|Year : 2021 | Volume
| Issue : 4 | Page : 359-366
|Medical-dental integration-achieving equity in periodontal and general healthcare in the Indian scenario
Lakshmi Puzhankara1, Chandrashekar Janakiram2
1 Department of Periodontology, Manipal College of Dental Sciences, Manipal Academy of Higher Education, Manipal, India
2 Department of Public Health Dentistry, Amrita School of Dentistry, Amrita Vishwa Vidyapeetham, Ernakulam, Kerala, India
|Date of Submission||08-Mar-2021|
|Date of Decision||06-Apr-2021|
|Date of Acceptance||20-Apr-2021|
|Date of Web Publication||03-Jul-2021|
Dr. Lakshmi Puzhankara
Department of Periodontology, Manipal College of Dental Sciences, Manipal Academy of Higher Education, Manipal.
Source of Support: None, Conflict of Interest: None
| Abstract|| |
Aims: Dentistry and medicine have been treated as separate entities by healthcare professionals as well as the populace since a long time. Although dentistry as a standalone entity has achieved considerable progress, there is a significant inequity in the accessibility, affordability, and acceptability of dental care among various socioeconomic strata in the community. Moreover, it is becoming increasingly evident that oral diseases and systemic diseases often share multiple risk factors. Management of oral and systemic diseases as distinct units often results in duplication of care and wastage of resources. This paper gives information on the models of medical-dental integration and possible methods for integrating the same into Indian healthcare scenario. Materials and Methods: A literature search was performed in PubMed/MEDLINE, CINAHL, Web of Science, and Google Scholar for articles pertaining to medical-dental integration. The data obtained were collated. Results: Literatures show that different modalities for medical-dental integration are in practice. However, there is a paucity in conceptual models that may be applied to bring about such an integration into the Indian healthcare system. Conclusion: Integration of medical and dental care would pave the way for equity in health care for everyone. Conceptual models for integrating oral disease surveillance into systemic disease have been proposed in this paper.
Keywords: Dentistry, equity, health insurance, integrated care, medical care
|How to cite this article:|
Puzhankara L, Janakiram C. Medical-dental integration-achieving equity in periodontal and general healthcare in the Indian scenario. J Int Soc Prevent Communit Dent 2021;11:359-66
|How to cite this URL:|
Puzhankara L, Janakiram C. Medical-dental integration-achieving equity in periodontal and general healthcare in the Indian scenario. J Int Soc Prevent Communit Dent [serial online] 2021 [cited 2022 Jan 21];11:359-66. Available from: https://www.jispcd.org/text.asp?2021/11/4/359/319537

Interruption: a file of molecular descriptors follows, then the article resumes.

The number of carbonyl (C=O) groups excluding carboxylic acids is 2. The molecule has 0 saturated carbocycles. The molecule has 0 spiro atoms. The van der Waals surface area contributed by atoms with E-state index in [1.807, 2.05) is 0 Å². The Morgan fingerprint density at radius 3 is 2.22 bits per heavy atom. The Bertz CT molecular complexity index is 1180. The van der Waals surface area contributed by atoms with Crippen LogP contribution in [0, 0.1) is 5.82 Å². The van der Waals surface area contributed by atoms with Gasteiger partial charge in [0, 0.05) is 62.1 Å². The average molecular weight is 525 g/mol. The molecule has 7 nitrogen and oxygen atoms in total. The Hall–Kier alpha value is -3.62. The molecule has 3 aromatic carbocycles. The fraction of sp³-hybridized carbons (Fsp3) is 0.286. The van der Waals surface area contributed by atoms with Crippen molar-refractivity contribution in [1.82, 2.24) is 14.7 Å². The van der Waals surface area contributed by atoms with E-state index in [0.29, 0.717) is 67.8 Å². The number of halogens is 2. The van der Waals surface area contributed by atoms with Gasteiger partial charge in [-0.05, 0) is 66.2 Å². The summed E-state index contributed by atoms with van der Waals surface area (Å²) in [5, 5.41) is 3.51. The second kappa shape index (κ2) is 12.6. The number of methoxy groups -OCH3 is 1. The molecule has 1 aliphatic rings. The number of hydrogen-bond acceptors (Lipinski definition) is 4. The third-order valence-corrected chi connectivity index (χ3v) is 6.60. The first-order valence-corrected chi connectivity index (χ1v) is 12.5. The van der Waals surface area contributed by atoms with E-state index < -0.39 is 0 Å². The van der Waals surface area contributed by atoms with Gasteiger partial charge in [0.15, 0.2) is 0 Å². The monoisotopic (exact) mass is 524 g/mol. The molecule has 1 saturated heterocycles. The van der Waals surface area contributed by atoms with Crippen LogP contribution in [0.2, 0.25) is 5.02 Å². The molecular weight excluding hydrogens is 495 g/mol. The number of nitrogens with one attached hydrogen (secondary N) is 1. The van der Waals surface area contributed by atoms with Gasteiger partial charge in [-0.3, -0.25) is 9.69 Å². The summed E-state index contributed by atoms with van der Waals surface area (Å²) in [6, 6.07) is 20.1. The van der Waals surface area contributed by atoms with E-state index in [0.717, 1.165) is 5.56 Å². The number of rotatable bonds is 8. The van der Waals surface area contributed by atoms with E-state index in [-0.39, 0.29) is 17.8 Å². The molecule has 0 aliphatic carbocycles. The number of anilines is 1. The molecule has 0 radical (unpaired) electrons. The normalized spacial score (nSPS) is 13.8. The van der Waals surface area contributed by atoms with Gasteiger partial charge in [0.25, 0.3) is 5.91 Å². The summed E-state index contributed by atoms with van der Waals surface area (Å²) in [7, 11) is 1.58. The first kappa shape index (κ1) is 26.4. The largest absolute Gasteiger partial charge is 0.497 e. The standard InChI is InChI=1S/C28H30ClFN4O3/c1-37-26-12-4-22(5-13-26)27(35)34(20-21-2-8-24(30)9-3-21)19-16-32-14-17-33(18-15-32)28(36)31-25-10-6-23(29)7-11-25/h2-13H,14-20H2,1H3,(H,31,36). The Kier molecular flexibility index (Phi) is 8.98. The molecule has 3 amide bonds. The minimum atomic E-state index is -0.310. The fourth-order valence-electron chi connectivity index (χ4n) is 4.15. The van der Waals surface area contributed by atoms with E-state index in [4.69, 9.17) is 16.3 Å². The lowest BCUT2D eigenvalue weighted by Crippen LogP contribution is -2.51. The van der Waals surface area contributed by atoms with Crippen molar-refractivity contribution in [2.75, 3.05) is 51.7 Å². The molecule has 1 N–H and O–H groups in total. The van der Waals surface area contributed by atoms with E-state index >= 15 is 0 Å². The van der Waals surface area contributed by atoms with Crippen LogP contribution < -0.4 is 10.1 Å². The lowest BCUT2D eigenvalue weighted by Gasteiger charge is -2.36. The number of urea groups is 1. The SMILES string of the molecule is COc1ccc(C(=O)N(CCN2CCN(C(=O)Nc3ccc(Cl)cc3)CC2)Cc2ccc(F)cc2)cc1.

| The Conundrum of Dentistry: A Standalone Entity!|| |
The practice of dentistry in ancient times was a crude companion to the practice of medicine, and the barber surgeons of medieval times handled oral cavity with the same ease as the rest of the body and performed procedures such as cupping, leeching, and tooth extraction. Even as science progressed, the treatment for the diseases of the teeth became more of a glorified mechanical task. By mid-nineteenth century, two self-trained dentists, Chapin Harris and Horace Hayden, approached the physicians at the University of Maryland in Baltimore with the idea of adding training in dentistry to the medical curriculum bolstered by their belief that dentistry was as much a part of scientific healthcare as medicine. However, the attempt to integrate dentistry as a scientific component of medical practice was stone-walled by the physicians at the University as they felt that the subject of dentistry was inconsequential. In 1840, the first Dental School was established in Baltimore, and dentistry emerged a separate established profession. The modern scientific practice of dentistry flourished as a standalone entity and specializations arose in diagnosis and treatment of oral pathologies, pediatric care, esthetic and functional care of the adult dentition, and dental public health. The professional autonomy and professional independence granted by the practice of dentistry as a separate entity resulted in rejection of attempts made in later centuries to integrate dentistry with medicine. The segregation of medicine and dentistry was further strengthened by the development of medical insurance. Insurance schemes to cover dental expenses were introduced decades after the introduction of medical insurance. The medical and dental insurance coverage had a fundamental difference, in that the design of the medical insurance allowed it to cover large, unpredictable expenses, whereas dental insurance was intended to cover predictable and lower-cost preventive care. In developed countries, 19% of the out-of-pocket healthcare expenditure is attributed to dental care, whereas an estimated 7% of households in low- and middle-income countries have faced cataclysmic expenditure for dental health. Government funding for oral healthcare is low with minimal insurance coverage for dental healthcare procedures. Payment for dental care has become a substantial burden for households in over 41 low- and middle-income countries. In India where out-of-pocket expenditure (OOPE) is the primary source of healthcare expenditure, dental treatment is often neglected due to the expenditure sustained, especially among the vulnerable population such as the socioeconomically disadvantaged sections of society, seniors, children, etc. An inverse relationship has been observed between social position and dental disease, which in turn is associated with an inverse relationship between risk exposure and social position. The access to dental care is obstructed at three levels: the microlevel which includes the individual and psychological barriers; the mesolevel which has the social processes and community structures that affect the access to dental care; the macrolevel barrier in which the population-wide structures and policies can affect the care obtained. Summarizing the current scenario, it can be said that in countries in which healthcare benefits exist, dental care is often not included in the benefit package, resulting in dental problems being uncared for or being handled in the emergency department. In other countries in which majority of the population is bereft of healthcare benefits, dental care is ignored, resulting in a significantly impaired quality of life. Thus, dental disease, termed the “silent epidemic” by the U.S. Surgeon General, has become a significant preventable public health challenge of the twenty-first century.